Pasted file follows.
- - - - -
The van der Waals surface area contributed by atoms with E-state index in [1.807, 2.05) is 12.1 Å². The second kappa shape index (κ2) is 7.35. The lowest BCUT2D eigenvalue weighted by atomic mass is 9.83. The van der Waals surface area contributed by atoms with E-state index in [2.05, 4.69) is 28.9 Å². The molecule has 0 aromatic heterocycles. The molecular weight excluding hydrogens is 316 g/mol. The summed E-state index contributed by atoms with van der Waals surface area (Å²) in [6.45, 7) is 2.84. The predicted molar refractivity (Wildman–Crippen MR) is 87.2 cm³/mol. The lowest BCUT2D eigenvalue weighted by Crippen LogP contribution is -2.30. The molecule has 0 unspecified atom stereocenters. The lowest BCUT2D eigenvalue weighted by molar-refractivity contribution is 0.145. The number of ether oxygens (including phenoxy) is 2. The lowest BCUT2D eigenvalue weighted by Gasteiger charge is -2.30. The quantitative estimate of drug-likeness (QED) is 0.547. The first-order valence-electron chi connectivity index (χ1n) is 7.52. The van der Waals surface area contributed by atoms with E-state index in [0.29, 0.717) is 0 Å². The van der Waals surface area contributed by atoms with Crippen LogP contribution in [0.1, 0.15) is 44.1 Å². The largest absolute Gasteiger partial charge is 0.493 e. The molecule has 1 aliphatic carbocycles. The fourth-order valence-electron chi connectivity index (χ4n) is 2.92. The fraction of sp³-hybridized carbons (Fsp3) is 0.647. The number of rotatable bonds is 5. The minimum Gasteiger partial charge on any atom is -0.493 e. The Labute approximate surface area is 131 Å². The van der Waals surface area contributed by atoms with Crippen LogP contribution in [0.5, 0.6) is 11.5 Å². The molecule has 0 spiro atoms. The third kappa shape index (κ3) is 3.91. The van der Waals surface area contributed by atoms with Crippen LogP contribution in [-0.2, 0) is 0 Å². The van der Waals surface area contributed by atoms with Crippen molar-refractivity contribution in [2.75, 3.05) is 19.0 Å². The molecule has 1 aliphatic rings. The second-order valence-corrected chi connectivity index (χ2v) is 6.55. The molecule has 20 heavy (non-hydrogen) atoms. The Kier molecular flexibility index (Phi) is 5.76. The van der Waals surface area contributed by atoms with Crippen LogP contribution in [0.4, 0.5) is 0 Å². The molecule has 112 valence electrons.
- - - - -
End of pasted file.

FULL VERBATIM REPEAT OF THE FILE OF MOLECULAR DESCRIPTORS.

The van der Waals surface area contributed by atoms with E-state index in [1.807, 2.05) is 12.1 Å². The second kappa shape index (κ2) is 7.35. The lowest BCUT2D eigenvalue weighted by atomic mass is 9.83. The van der Waals surface area contributed by atoms with E-state index in [2.05, 4.69) is 28.9 Å². The molecule has 0 aromatic heterocycles. The molecular weight excluding hydrogens is 316 g/mol. The summed E-state index contributed by atoms with van der Waals surface area (Å²) in [6.45, 7) is 2.84. The predicted molar refractivity (Wildman–Crippen MR) is 87.2 cm³/mol. The lowest BCUT2D eigenvalue weighted by Crippen LogP contribution is -2.30. The molecule has 0 unspecified atom stereocenters. The lowest BCUT2D eigenvalue weighted by molar-refractivity contribution is 0.145. The number of ether oxygens (including phenoxy) is 2. The lowest BCUT2D eigenvalue weighted by Gasteiger charge is -2.30. The quantitative estimate of drug-likeness (QED) is 0.547. The first-order valence-electron chi connectivity index (χ1n) is 7.52. The van der Waals surface area contributed by atoms with E-state index in [0.29, 0.717) is 0 Å². The van der Waals surface area contributed by atoms with Crippen LogP contribution in [0.1, 0.15) is 44.1 Å². The largest absolute Gasteiger partial charge is 0.493 e. The molecule has 1 aliphatic carbocycles. The fourth-order valence-electron chi connectivity index (χ4n) is 2.92. The fraction of sp³-hybridized carbons (Fsp3) is 0.647. The number of rotatable bonds is 5. The minimum Gasteiger partial charge on any atom is -0.493 e. The Labute approximate surface area is 131 Å². The van der Waals surface area contributed by atoms with Crippen LogP contribution in [0.5, 0.6) is 11.5 Å². The molecule has 0 spiro atoms. The third kappa shape index (κ3) is 3.91. The van der Waals surface area contributed by atoms with Crippen LogP contribution in [-0.2, 0) is 0 Å². The van der Waals surface area contributed by atoms with Crippen molar-refractivity contribution in [2.75, 3.05) is 19.0 Å². The molecule has 1 aliphatic rings. The second-order valence-corrected chi connectivity index (χ2v) is 6.55. The molecule has 20 heavy (non-hydrogen) atoms. The Kier molecular flexibility index (Phi) is 5.76. The van der Waals surface area contributed by atoms with Crippen LogP contribution in [0.4, 0.5) is 0 Å². The molecule has 112 valence electrons.